Stage combat is choreographed (if someone ever says to you, “Let’s just go at it and see what happens. It’ll be more spontaneous that way.” Run. Run as fast as you can.). It is like a dance made just for the characters involved, tailored to each of their personalities. A fight that could be used by any character without signature is a generic fight that doesn’t add to the story. It is a fight for a fight’s sake. Hollywood does this all the time. That’s why so many fights look the same and even though the action is kinetic it is ultimately un-engaging and leaves us feeling used – as if we weren’t considered smart enough by the director to handle the “smart fight.” Don’t get me started.
Competitive fencing with épée (the closest to a dueling weapon) allows double touches and scores a hit for one and not the other if you hit a fraction of a second before your opponent. You don’t worry about the second hit because it’s later and doesn’t count. We’re not hitting to kill or draw blood. It is a sport. Hits are called touches. The weapons are dangerous (why else wear masks and canvas to protect ourselves?) but safety is emphasized in the rules and play stops after every touch.
What about a duel? The mind-set changes. If it’s to first blood it can be blood anywhere so hits to the wrist and arm may be sufficient. But fights to the death are another story. What follows is from Aldo’s Nadi’s book On Fencing chapter in which he describes a duel he was involved in 1910. Remember, this is a man who was considered the greatest fencer of his time. No one could beat him. Then he challenges a forty-year old fencing critic who has fought 4 previous duels before while he, at 24, although he has just won the championship in three weapons has never fought in one. This chapter is worth reading. Here’s an excerpt in Nadi’s words.
“…You have heard shouts under the mask before, and you have never paid the slightest attention to them. why even without mask, this man is like any other. He is armed with a weapon quite familiar to you, and there is no reason why he should beat you–none whatever. When these few seconds of uncertainty and uncontrollable fear and doubt are over, you counterattack, and touch, precisely where you wanted to touch–at the wrist, well through the glove and white silk. but during the violent action of your adversary, his blade snaps into yours, and its point whips into your forearm. you hardly feel anything–no pain anyway; but you know that after having touched him, you have been touched too. “Halt!” shrieks the director.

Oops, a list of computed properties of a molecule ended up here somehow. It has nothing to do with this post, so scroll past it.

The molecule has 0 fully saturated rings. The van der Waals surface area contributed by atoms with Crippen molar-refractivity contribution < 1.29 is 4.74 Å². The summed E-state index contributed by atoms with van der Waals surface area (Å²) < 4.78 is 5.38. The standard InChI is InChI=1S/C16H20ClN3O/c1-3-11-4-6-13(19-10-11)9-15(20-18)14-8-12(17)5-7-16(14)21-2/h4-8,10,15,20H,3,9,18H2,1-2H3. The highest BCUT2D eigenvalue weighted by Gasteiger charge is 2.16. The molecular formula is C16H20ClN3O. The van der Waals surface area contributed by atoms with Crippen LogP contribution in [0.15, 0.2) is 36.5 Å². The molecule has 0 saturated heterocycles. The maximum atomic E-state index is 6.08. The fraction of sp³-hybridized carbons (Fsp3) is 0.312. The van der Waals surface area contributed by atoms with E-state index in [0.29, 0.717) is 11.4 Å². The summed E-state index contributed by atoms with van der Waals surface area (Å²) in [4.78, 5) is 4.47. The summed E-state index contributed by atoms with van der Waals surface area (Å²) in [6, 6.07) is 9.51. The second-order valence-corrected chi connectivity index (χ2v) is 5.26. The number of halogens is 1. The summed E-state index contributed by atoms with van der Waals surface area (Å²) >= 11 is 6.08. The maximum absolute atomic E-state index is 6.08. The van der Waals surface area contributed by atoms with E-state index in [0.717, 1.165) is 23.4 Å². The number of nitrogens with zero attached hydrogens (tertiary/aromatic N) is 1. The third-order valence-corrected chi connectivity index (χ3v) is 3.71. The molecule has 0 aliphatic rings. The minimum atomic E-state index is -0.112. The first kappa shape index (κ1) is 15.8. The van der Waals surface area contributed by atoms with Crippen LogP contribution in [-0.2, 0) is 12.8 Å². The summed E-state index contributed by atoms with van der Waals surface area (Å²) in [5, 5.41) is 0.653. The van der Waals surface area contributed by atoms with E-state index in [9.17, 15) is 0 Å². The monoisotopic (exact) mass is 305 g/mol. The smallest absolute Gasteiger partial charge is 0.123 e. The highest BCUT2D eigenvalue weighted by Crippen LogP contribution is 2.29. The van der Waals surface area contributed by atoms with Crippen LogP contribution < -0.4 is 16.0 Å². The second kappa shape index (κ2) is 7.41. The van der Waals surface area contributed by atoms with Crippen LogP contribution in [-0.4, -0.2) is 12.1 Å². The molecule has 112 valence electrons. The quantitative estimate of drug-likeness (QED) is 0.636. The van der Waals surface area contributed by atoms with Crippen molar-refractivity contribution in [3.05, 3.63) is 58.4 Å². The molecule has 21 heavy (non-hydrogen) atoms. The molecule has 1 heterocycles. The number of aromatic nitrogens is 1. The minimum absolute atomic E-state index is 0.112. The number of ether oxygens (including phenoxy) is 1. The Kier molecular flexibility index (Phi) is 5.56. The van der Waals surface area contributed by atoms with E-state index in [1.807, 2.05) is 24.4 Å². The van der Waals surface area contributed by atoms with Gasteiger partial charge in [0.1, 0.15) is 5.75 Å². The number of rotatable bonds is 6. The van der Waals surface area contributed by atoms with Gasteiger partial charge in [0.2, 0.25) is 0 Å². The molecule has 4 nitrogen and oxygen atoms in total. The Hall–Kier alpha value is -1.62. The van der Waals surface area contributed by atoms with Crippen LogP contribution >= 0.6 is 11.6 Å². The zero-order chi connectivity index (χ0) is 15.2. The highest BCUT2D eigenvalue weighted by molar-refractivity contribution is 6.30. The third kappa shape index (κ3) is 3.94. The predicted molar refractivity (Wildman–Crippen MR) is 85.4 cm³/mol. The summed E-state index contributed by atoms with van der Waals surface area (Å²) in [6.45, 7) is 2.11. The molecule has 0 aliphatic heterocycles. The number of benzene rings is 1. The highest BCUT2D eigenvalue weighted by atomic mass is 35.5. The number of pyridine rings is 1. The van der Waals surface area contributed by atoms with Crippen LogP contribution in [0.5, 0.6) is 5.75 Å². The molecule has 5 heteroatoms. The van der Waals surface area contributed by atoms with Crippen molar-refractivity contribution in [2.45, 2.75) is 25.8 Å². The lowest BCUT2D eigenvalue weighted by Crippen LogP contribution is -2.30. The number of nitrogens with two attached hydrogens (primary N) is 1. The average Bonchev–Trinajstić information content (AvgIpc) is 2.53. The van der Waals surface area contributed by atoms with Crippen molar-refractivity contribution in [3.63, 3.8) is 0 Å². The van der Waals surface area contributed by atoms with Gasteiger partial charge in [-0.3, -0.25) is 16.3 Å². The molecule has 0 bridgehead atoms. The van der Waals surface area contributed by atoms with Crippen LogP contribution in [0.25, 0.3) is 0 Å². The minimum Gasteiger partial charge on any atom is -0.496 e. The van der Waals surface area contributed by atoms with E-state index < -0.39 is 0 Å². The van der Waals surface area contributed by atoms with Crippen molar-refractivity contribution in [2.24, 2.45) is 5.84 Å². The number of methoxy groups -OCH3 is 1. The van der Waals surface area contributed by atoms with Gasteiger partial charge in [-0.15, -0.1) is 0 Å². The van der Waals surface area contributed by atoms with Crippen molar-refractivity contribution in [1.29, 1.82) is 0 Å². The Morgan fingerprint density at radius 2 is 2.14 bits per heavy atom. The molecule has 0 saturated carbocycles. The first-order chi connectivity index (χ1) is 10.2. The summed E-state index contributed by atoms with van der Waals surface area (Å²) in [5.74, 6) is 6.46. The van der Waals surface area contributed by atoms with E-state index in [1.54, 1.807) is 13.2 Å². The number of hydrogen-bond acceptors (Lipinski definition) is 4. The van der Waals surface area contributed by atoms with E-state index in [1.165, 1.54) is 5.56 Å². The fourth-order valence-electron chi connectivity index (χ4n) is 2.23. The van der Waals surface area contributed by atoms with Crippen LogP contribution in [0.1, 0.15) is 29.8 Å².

Caring not for your own wound, you immediately look at your opponent’s wrist, and then up at his face. Why on earth does he look so pleased? Haven’t you touched him first? Yes, but this is no mere competition. He has indeed every reason to be satisfied for having wounded you–supposedly a champion–even if he nicked you after you touched him.
Young man, you must never be touched. Otherwise, the blood now coming out of your arm may instead be spurting from your chest…” – Aldo Nadi
Fencing measure is a stage combat term than means the distance you are at from your opponent that is safe to do your choreography from. You are out of distance of each other’s blades so you can’t be hit but close enough to give the illusion that you can be hit. It’s all smoke and mirrors I know but that’s film and theatre. It’s entertainment and safety is key. But we can learn from this.
You measure this distance by, from your on guard position, extending your arm fully and touching your opponents bell guard with your point. Tip to guard. Then you are just out of distance.
Distance is an interesting thing in fencing and in a fight. Depending on the person and how threatening they seem to you and whether their weapon is drawn or not, the distance at which you might be attacked or feel threatened is very different.
In stage combat class most actors get into each other’s faces for violence and forget they have a sword at their side. They’re used to fists. They were not born with a blade in their hand or in the hand of others around them. They have not been training with a sword since childhood and seen death come to their town, city, castle, family, from the razor edge or the point of steel.
So notice that distance to attack can be as close as an extended arm plus three feet of steel. It can be two to three feet longer for a lunge distance and another two to three feet for an advance and lunge, or even further if your opponent runs at you.